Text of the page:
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mount for tire hammer

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I am about 1/2 way through a C.Spencer tire hammer build. Going ok with one problem. The mounting plate warped in the welding process . I am wondering about pouring grout under the plate . There are some epoxy gouts out there ( expensive) and cementitious grout (cheaper) .Or maybe a sheet of High quality plywood with plate well bolted down .If anyone has experience with this Id appreciate input.







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If you welded a tube in the center of a flat plate thereby creating a hot spot in the center that would cause it to "dish" it might be easier to cut and straighten the plate than to do a "Heath Robinson " fix with grout! job(although there are grout out there that do a wonderful job) I'm sure that if you post some pictures someone will chime in with constructive advise .there are some smart folk on this site (sadly some not so smart ones too):D

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  • 2 weeks later...

If your going by the Spencer plans and using 1/2" plate, I'd highly recommend going thicker.  Several years ago, before he offered plans and was doing build workshops, I finally wound up buying one as I never could get time off to go to a build.  Anyway, the 1/2" plate was cupping up from the anvil and the square tubing from not being mounted and just sitting on a concrete slab.  It wasn't heavily used either.  When I got it home I welded it to a thicker and larger plate, left the 1/2" in place and added to it, welding around the perimeter and a few plug welds.  And mounted to a large concrete foundation, hits hard, doesn't walk around or vibrate, and no more flexing of the base plate.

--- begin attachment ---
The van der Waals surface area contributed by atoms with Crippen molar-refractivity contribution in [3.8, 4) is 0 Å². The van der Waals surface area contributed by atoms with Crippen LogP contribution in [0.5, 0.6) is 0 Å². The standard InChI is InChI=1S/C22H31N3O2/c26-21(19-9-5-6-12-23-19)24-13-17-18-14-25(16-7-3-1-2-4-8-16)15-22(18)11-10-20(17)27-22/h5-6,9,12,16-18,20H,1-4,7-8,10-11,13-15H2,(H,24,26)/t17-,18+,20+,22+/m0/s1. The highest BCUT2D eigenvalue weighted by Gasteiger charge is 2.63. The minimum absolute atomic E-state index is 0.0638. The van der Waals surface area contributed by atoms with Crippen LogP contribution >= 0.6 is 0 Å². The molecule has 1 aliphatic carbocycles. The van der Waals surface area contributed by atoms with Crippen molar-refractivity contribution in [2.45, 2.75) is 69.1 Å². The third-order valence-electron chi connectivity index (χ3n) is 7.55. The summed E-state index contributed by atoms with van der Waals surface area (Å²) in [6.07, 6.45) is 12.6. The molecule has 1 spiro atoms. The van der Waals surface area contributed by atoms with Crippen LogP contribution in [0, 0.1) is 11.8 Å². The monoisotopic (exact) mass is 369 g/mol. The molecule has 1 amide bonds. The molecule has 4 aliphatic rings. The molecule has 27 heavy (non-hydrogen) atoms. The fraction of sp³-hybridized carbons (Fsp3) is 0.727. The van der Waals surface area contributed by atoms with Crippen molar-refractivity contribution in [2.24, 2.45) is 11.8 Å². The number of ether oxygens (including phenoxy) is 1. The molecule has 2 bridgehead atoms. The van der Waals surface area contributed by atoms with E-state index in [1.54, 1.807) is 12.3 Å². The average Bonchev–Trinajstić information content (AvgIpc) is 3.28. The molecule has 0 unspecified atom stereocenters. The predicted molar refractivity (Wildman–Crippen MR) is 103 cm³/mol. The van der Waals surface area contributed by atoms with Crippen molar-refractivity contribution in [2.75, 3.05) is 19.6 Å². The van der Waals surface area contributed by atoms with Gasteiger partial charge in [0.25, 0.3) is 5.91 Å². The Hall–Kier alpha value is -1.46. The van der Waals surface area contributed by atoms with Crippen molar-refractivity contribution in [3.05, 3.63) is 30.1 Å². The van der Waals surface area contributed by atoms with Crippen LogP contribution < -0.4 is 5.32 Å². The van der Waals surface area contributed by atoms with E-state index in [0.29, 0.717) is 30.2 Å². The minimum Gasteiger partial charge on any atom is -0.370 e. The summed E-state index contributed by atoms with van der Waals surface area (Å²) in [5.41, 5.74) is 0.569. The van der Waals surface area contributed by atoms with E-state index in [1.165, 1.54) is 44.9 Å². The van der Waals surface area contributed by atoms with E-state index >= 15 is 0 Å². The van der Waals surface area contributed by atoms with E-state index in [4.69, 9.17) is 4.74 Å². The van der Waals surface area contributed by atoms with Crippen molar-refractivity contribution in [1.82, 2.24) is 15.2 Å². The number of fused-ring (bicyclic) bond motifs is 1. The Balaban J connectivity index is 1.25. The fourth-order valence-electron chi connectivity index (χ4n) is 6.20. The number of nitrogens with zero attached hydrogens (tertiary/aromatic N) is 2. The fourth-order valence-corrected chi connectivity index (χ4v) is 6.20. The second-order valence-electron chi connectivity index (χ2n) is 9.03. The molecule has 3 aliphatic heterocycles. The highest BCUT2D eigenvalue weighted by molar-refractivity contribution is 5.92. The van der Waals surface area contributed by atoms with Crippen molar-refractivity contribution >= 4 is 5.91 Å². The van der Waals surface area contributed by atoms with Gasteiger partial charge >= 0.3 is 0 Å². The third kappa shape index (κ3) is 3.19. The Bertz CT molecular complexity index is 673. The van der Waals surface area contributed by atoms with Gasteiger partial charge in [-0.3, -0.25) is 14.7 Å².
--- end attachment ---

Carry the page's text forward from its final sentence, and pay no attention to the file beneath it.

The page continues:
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Part of it was due to welding, I am a welder and am aware of how and how much metal shrinks.  Part was due to not being solidly mounted and wobbling on the concrete and dishing towards the edges, you could see the wear marks on the base when I laid the hammer in the back of my truck to transport.  It was not major cupping, but when your used to looked at straight edges and angles it pops out at you.  If it'd been solidly mounted to a concrete slab it'd most likely been OK.  The original owner did not run it nearly as hard as I've run mine, with me it gets no mercy.  To the point where I need to once again resurface the dies due to wear.

Here's the thing, the 1/2" plate is what I'd consider minimal for a hammer base.  It's what I'd consider barely adequate.  I can't remember all the math as it's been a while since I researched it, but part of your anvil weight comes from a percentage of your base.  The anvil on the tire hammer is minimal as is, and any extra weight you give it will help.  That includes the concrete slab it's mounted to as well.  I will mention that I have run mine hard, to the point I found many of the builder's weak welds and had to repair.  Have not had too many problems with it, so it's a good design.  I did have the lead in the head come loose.  Re melted that and welded a cap on the inside so if it does come loose again it's not going anywhere.  If was was pouring lead in a new head I'd likely put in a couple cross bars to pour around to lock everything in.